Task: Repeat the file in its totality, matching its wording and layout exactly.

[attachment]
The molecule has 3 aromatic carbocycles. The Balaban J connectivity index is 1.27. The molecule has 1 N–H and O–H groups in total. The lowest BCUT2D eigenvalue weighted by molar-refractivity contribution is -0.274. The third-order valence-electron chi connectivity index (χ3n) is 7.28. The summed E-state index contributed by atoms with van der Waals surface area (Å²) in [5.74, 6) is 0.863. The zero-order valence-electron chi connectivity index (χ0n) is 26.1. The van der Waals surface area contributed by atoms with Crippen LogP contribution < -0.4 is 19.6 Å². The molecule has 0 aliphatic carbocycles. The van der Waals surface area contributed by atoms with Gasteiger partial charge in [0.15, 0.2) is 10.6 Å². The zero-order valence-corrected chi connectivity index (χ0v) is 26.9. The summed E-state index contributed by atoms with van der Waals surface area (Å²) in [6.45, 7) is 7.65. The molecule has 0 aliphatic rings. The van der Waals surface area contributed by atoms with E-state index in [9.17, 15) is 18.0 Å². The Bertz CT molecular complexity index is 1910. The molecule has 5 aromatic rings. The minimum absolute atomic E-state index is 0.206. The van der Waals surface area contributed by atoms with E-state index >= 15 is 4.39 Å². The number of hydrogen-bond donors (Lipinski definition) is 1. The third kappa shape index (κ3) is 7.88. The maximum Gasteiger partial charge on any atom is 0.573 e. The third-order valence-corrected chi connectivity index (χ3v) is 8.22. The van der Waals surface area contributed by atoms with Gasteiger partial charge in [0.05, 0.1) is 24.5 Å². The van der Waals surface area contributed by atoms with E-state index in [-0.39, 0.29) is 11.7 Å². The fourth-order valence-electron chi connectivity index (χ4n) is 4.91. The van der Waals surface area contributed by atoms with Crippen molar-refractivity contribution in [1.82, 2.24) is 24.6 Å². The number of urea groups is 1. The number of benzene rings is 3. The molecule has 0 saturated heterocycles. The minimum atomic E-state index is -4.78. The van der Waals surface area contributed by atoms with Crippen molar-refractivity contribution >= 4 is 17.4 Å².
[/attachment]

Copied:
The molecule has 3 aromatic carbocycles. The Balaban J connectivity index is 1.27. The molecule has 1 N–H and O–H groups in total. The lowest BCUT2D eigenvalue weighted by molar-refractivity contribution is -0.274. The third-order valence-electron chi connectivity index (χ3n) is 7.28. The summed E-state index contributed by atoms with van der Waals surface area (Å²) in [5.74, 6) is 0.863. The zero-order valence-electron chi connectivity index (χ0n) is 26.1. The van der Waals surface area contributed by atoms with Crippen LogP contribution < -0.4 is 19.6 Å². The molecule has 0 aliphatic carbocycles. The van der Waals surface area contributed by atoms with Gasteiger partial charge in [0.15, 0.2) is 10.6 Å². The zero-order valence-corrected chi connectivity index (χ0v) is 26.9. The summed E-state index contributed by atoms with van der Waals surface area (Å²) in [6.45, 7) is 7.65. The molecule has 0 aliphatic rings. The van der Waals surface area contributed by atoms with E-state index in [9.17, 15) is 18.0 Å². The Bertz CT molecular complexity index is 1910. The molecule has 5 aromatic rings. The minimum absolute atomic E-state index is 0.206. The van der Waals surface area contributed by atoms with E-state index >= 15 is 4.39 Å². The number of hydrogen-bond donors (Lipinski definition) is 1. The third kappa shape index (κ3) is 7.88. The maximum Gasteiger partial charge on any atom is 0.573 e. The third-order valence-corrected chi connectivity index (χ3v) is 8.22. The van der Waals surface area contributed by atoms with Gasteiger partial charge in [0.05, 0.1) is 24.5 Å². The van der Waals surface area contributed by atoms with E-state index in [-0.39, 0.29) is 11.7 Å². The fourth-order valence-electron chi connectivity index (χ4n) is 4.91. The van der Waals surface area contributed by atoms with Crippen molar-refractivity contribution in [1.82, 2.24) is 24.6 Å². The number of urea groups is 1. The number of benzene rings is 3. The molecule has 0 saturated heterocycles. The minimum atomic E-state index is -4.78. The van der Waals surface area contributed by atoms with Crippen molar-refractivity contribution >= 4 is 17.4 Å².